The space is rustic, with its exposed brick, well-worn furnishings and tin ceilings, and is decorated with an arty Americana sensibility. Brought to you by Matt Abramcyk (Beatrice Inn, Smith and Mills) and Sean Avery and Henrik Lundqvist (both of the NY Rangers hockey team and Warren 77), Tiny’s has a comfortable, unpretentious vibe. There are just a small cluster of tables in each of the three dining areas, and a tiny bar is nestled on the second floor. The small, but varied, preview menu offered basic American fare with an emphasis on comfort (for example, the crab dip comes paired with Ritz crackers, sitting on a paper doily). I thoroughly enjoyed the roast chicken, which was served atop warm croutons and alongside a grilled, lightly dressed romaine heart.
If you are looking for a cozy place for a casual dinner or drink or quiet date, I definitely recommend Tiny’s and the Bar Upstairs. Just don’t be surprised if you see me there. This just might be my new local.
Tiny’s and the Bar Upstairs
135 W Broadway
New York, NY 10013
Images via Tribeca Citizen.
15/04/2011 § 2 Comments
If this video doesn’t make you want to run away to NYC,
there must be something wrong with you…
Adeline Adeline, a lovely ladylike bicycle shop in Tribeca, has teamed up with Kate Spade to produce a simply darling limited edition Abici bike. Even though I already have my own beautiful bicyclette, I find myself contemplating adding this classically styled beauty to my stable!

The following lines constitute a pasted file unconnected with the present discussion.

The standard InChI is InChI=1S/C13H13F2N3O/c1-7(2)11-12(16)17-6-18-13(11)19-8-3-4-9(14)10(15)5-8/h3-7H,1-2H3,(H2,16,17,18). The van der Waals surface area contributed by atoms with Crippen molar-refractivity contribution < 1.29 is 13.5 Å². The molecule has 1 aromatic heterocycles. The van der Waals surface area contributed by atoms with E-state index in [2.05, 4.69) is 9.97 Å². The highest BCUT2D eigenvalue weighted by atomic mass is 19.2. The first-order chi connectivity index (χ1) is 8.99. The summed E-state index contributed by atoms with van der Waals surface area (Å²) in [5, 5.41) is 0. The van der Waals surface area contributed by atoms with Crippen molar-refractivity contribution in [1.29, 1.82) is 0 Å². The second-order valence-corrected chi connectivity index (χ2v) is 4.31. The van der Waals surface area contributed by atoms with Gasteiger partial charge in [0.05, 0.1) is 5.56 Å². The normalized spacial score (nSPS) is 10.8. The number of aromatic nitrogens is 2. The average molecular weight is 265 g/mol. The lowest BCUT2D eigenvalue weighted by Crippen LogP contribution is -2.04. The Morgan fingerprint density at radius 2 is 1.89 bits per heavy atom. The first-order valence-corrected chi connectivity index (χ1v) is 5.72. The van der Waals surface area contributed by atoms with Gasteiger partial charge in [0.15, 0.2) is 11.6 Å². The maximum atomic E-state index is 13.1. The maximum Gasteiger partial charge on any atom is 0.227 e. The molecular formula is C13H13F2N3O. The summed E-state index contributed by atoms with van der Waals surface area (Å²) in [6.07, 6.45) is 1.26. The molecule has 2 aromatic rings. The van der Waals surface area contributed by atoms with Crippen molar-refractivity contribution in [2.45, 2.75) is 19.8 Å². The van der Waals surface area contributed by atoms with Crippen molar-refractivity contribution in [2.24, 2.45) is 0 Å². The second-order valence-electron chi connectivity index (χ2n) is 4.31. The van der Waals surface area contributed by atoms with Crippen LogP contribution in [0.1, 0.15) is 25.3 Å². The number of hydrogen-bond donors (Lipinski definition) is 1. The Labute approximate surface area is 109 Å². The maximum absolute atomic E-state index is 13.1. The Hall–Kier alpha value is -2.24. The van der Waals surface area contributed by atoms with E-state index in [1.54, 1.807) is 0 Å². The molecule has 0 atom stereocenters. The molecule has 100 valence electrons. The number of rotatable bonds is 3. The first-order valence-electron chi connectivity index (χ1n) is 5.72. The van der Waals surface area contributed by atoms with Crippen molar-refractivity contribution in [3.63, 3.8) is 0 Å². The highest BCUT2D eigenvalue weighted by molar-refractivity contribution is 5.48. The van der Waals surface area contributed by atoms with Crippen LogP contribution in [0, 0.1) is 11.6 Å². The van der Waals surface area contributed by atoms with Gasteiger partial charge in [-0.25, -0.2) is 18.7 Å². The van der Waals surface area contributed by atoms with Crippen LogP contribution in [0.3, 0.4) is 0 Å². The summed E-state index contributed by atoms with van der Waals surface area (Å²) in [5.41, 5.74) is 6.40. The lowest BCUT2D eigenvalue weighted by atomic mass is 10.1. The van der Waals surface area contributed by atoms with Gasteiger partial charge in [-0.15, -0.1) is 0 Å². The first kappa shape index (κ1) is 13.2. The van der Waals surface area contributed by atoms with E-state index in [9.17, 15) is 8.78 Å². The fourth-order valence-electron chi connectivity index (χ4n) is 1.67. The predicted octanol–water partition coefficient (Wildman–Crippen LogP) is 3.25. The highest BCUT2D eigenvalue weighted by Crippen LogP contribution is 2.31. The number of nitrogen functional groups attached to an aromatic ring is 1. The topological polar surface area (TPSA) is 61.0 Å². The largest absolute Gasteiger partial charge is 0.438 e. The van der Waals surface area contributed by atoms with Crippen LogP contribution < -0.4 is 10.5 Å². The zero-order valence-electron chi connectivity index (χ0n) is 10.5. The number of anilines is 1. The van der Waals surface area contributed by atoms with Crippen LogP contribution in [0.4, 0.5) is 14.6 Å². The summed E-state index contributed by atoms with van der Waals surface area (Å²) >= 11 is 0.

Never one to let an accessory opportunity pass, Kate Spade has created handbags perfect for the lady cyclist. My favorite is the Essex Bike Scout Bag, which comes equipped with d-rings in order to attach this handsome bag to your handlebars.
147 Reade Street
New York, NY 10013
23/03/2011 § 4 Comments
Just wanted to pass along a bar recommendation, ma chere, were you ever in my neighborhood and in need of a classy cocktail or three. There’s no signage, so be prepared to look for it a bit.
Weather Up Tribeca, sister to Weather Up Prospect Park, is definitely worthy of your attention. Most notable is the bar’s posh interior with a vibe completely free of pretension. Open just 6 months, the bar offers a tiny menu of nouveau American fare (e.g., caviar, potato chips, broccoli rillettes with peekytoe crab) that is very well done and a perfect compliment to the excellent cocktails. Your truly enjoyed a Kensington Fix (Gin, Amaro CioCiaro, fresh lemon juice, simple syrup) but Weather Up also offers cocktails of the bespoke variety. Just give your bartender a bit of direction and you’ll be pleasantly surprised.